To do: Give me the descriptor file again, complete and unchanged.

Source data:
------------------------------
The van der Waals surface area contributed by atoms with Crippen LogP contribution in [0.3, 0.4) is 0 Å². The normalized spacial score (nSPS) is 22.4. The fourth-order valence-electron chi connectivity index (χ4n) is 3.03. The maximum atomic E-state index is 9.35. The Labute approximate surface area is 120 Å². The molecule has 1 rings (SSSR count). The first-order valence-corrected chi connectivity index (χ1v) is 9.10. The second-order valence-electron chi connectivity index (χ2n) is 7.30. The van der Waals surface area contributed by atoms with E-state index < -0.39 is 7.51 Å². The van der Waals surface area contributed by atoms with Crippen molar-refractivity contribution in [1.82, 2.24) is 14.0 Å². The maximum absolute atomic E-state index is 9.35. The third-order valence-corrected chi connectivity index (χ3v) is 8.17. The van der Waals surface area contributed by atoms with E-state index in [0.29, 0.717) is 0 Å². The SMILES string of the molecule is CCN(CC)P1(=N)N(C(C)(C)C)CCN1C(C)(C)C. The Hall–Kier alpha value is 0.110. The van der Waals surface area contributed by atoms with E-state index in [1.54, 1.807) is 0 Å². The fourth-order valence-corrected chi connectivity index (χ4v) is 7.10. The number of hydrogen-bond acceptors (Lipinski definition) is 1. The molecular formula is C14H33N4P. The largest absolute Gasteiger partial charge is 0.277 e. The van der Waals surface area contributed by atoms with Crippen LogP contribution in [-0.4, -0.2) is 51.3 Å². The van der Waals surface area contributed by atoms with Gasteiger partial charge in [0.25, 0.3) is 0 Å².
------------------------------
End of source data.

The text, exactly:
The van der Waals surface area contributed by atoms with Crippen LogP contribution in [0.3, 0.4) is 0 Å². The normalized spacial score (nSPS) is 22.4. The fourth-order valence-electron chi connectivity index (χ4n) is 3.03. The maximum atomic E-state index is 9.35. The Labute approximate surface area is 120 Å². The molecule has 1 rings (SSSR count). The first-order valence-corrected chi connectivity index (χ1v) is 9.10. The second-order valence-electron chi connectivity index (χ2n) is 7.30. The van der Waals surface area contributed by atoms with E-state index < -0.39 is 7.51 Å². The van der Waals surface area contributed by atoms with Crippen molar-refractivity contribution in [1.82, 2.24) is 14.0 Å². The maximum absolute atomic E-state index is 9.35. The third-order valence-corrected chi connectivity index (χ3v) is 8.17. The van der Waals surface area contributed by atoms with E-state index in [0.29, 0.717) is 0 Å². The SMILES string of the molecule is CCN(CC)P1(=N)N(C(C)(C)C)CCN1C(C)(C)C. The Hall–Kier alpha value is 0.110. The van der Waals surface area contributed by atoms with E-state index in [1.54, 1.807) is 0 Å². The fourth-order valence-corrected chi connectivity index (χ4v) is 7.10. The number of hydrogen-bond acceptors (Lipinski definition) is 1. The molecular formula is C14H33N4P. The largest absolute Gasteiger partial charge is 0.277 e. The van der Waals surface area contributed by atoms with Crippen LogP contribution in [-0.4, -0.2) is 51.3 Å². The van der Waals surface area contributed by atoms with Gasteiger partial charge in [0.25, 0.3) is 0 Å².